Perhaps the ultimate "bad" mind game ever was in the final of Men's Singles at the 1987 World Championships. (Matches were best of five to 21 back then.) China's Jiang Jialiang (the defending Men's World Champion) was up 2-1 in games to Jan-Ove Waldner of Sweden, but down 16-20 game point. He scored four in a row to deuce it. Then, in a highly controversial move, he walked around the table, cutting right in front of Waldner, while pumping his fist up and down! Jiang went on to win the game and match, 24-22, for his second straight title. Here's video of the match, starting with Jiang serving at 19-20. People still argue over the sportsmanship of this move.

  • The Ugly: I've played and coached matches where an opponent couldn't handle a specific serve, and so whenever he saw it coming, he'd suddenly stand up straight and catch the serve, saying he wasn't ready. Or he might complain about the legality of an obviously legal serve, just to keep you from using it. A horrible example of this is one strong player I know who, if he's losing, will suddenly catch your high-toss serve - which the server tossed over his head - and claim the toss was less than six inches! This will often irritate the server, which is exactly what he's trying to do. When someone does these things, call for an umpire, a referee, or both.

    Another ugly mind game is intentionally calling the score out wrong. Suppose it's 9-all in the fifth, and your opponent, who is serving, calls out, "10-9." You immediately correct him, there's an argument, and it goes one of two ways. If he's really a cheater, he'll stick to his guns, and you'll have to call the referee - and things can get nasty. But just as often the opponent will condescendingly agree to play it at 9-all, even though he knows he's up 10-9, which of course irritates you - and that's exactly what he's trying to do, right at 9-all in the fifth!

    The single worst example of ugly gamesmanship that I've seen took place many years ago at the Southern Open. I was coaching a high-ranked 13-year-old against a much higher-rated player. (It was best of five to 21.) The 13-year-old won the first two games. The opponent, a big, muscular six-footer, won the first point of the third game. He then walked over to the kid I was coaching (who was barely five feet tall and skinny), put his fist right in his face, and screamed, "Yeah!" I called the referee and demanded a default, but he wouldn't do it - and my kid was literally done, couldn't play after that, and lost three straight.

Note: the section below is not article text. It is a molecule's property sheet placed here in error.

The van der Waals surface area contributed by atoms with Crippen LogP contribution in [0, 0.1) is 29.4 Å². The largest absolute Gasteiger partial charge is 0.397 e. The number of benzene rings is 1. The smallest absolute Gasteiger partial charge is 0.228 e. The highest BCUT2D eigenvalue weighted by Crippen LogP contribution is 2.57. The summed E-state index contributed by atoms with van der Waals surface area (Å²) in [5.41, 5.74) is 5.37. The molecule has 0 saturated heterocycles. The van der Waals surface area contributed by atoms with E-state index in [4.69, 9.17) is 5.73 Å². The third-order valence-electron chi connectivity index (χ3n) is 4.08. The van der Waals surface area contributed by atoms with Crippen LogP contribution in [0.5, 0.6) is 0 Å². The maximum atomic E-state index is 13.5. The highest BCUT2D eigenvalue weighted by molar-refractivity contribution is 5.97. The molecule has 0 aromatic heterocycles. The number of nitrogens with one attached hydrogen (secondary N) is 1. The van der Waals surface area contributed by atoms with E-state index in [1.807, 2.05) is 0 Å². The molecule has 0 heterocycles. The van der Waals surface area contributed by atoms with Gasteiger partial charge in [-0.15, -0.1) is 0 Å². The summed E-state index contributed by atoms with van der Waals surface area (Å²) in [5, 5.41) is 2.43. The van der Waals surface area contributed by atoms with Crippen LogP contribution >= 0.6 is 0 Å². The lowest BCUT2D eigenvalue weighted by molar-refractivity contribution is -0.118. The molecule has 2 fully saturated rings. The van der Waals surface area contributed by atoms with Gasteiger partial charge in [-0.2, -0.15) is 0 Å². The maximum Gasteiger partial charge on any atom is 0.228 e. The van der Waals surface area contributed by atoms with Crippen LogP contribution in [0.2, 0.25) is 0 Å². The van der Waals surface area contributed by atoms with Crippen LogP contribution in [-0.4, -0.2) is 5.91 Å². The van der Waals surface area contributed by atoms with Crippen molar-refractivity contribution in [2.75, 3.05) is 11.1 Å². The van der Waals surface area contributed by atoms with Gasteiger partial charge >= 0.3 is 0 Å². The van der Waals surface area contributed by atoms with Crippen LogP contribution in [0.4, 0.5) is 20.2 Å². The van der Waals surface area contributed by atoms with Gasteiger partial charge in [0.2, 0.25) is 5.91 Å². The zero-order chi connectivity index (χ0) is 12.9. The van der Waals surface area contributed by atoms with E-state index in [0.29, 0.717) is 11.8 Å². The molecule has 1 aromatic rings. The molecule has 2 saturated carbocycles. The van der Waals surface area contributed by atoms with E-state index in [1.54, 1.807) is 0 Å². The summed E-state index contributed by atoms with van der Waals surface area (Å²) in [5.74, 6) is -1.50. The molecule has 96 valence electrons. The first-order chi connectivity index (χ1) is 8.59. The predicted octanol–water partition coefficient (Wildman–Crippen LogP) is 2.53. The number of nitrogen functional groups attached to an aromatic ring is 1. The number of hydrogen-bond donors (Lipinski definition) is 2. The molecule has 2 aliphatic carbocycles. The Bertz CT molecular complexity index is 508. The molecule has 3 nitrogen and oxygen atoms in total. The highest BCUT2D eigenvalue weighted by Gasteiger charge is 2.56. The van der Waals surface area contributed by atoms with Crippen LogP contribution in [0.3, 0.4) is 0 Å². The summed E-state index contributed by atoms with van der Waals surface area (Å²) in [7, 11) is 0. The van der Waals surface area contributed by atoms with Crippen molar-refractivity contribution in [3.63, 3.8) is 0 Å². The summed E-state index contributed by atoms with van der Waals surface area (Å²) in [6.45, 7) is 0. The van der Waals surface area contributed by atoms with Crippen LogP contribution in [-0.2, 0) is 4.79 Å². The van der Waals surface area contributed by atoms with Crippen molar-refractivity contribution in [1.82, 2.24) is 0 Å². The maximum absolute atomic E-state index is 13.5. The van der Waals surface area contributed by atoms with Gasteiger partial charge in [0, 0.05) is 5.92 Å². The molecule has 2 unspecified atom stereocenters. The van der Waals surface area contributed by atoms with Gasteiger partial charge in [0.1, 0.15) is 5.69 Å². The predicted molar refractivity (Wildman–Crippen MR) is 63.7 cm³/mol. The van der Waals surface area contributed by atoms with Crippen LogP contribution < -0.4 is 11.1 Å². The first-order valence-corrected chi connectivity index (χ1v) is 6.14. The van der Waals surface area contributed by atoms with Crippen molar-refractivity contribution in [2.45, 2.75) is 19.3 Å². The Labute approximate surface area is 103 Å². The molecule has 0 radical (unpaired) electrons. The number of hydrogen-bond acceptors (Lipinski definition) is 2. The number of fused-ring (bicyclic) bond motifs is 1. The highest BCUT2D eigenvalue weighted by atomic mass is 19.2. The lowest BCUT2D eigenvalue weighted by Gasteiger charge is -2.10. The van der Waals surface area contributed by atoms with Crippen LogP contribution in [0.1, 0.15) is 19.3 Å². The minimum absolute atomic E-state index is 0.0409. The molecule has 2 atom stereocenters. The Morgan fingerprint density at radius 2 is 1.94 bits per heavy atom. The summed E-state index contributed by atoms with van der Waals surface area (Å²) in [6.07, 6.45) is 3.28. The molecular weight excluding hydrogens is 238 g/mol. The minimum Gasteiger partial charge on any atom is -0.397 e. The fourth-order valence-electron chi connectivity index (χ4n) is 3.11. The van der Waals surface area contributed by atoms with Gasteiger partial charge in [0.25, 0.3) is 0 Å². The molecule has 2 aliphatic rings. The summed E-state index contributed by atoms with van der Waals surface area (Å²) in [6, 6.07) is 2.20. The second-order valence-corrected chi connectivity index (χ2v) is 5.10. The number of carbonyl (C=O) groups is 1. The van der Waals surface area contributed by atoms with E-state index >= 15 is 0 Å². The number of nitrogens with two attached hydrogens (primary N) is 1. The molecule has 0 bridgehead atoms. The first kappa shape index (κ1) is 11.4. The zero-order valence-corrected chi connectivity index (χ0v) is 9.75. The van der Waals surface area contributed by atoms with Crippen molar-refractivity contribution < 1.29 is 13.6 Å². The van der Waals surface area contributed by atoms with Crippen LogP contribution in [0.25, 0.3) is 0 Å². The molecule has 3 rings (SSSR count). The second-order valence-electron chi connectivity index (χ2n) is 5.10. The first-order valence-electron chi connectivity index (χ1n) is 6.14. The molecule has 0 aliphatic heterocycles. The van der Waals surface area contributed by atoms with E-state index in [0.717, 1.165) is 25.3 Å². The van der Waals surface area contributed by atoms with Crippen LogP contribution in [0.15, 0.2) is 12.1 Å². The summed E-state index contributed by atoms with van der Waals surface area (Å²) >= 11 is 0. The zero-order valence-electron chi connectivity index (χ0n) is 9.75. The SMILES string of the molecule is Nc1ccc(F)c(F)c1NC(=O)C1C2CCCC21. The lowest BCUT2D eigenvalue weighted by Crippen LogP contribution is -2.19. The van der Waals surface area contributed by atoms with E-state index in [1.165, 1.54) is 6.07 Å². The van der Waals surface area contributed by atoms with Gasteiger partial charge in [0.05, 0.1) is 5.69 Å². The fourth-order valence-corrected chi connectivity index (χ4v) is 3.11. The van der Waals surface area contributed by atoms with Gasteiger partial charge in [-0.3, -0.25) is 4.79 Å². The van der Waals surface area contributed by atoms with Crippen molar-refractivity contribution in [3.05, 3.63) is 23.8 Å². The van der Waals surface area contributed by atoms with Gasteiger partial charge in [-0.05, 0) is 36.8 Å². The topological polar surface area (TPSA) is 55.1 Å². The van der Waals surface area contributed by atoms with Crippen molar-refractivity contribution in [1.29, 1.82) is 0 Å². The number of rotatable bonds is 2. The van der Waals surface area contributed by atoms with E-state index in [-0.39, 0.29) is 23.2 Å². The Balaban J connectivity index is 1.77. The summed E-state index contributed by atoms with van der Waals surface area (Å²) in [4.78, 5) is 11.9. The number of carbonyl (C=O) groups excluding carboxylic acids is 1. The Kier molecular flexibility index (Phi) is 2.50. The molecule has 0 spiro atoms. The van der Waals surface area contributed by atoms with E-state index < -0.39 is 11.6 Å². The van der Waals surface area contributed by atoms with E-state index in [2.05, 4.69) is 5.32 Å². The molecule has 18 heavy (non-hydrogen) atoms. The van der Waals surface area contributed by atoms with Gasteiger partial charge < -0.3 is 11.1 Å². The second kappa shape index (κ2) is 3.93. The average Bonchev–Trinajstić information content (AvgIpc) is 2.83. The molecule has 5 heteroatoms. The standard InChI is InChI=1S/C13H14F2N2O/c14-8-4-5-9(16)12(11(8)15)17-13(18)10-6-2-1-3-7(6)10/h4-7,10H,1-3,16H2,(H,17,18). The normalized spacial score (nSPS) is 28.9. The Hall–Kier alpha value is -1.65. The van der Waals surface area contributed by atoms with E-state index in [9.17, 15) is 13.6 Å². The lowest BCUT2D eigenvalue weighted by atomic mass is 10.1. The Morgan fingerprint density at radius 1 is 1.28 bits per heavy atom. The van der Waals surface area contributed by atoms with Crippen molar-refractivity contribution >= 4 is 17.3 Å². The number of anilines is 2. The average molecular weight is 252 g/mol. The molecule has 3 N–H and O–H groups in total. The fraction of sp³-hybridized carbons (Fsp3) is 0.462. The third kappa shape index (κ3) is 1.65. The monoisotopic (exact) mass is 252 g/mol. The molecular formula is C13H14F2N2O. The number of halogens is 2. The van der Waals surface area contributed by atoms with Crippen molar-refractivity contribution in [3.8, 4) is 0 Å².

May 11, 2020 - Five Ways to Take Away an Opponent's Big Shot

Monday, May 11, 2020
by: Larry Hodges
  1. Attack first. Most attackers want to attack first.
  2. Push well. This means low, deep, heavy or varied, quick off the bounce, and to wide angles, with last-second changes of direction.
  3. Go to his strong side first, when you get to choose the shot. If his strong side is the forehand, then go there, and then come back to the backhand, forcing the forehand attacker to move and play backhand.
  4. Serve short to his strong side, bringing him over the table, then go deep and wide to the other side.
  5. Fast, breaking serves to the weak side. If he has a big forehand, serve deep and very wide to the backhand so the ball breaks away even wider - making it very difficult for him to play forehand. (If he does, develop a fast down-the-line serve with the same motion, and ace him when he moves too soon.) If he's stronger on the backhand, set up on your forehand side and do a deep sidespin serve to his wide forehand (such as a tomahawk serve), so it breaks even wider.

May 4, 2020 - Don't Practice Hesitation

Monday, May 4, 2020
by: Larry Hodges

To improve, it's important to do footwork drills. Some are simple, such as side-to-side forehand-forehand drills. Others are more complicated. For example, you might do a drill that starts with your partner pushing to your backhand, you backhand (or forehand) loop to his backhand, and then he blocks to your forehand.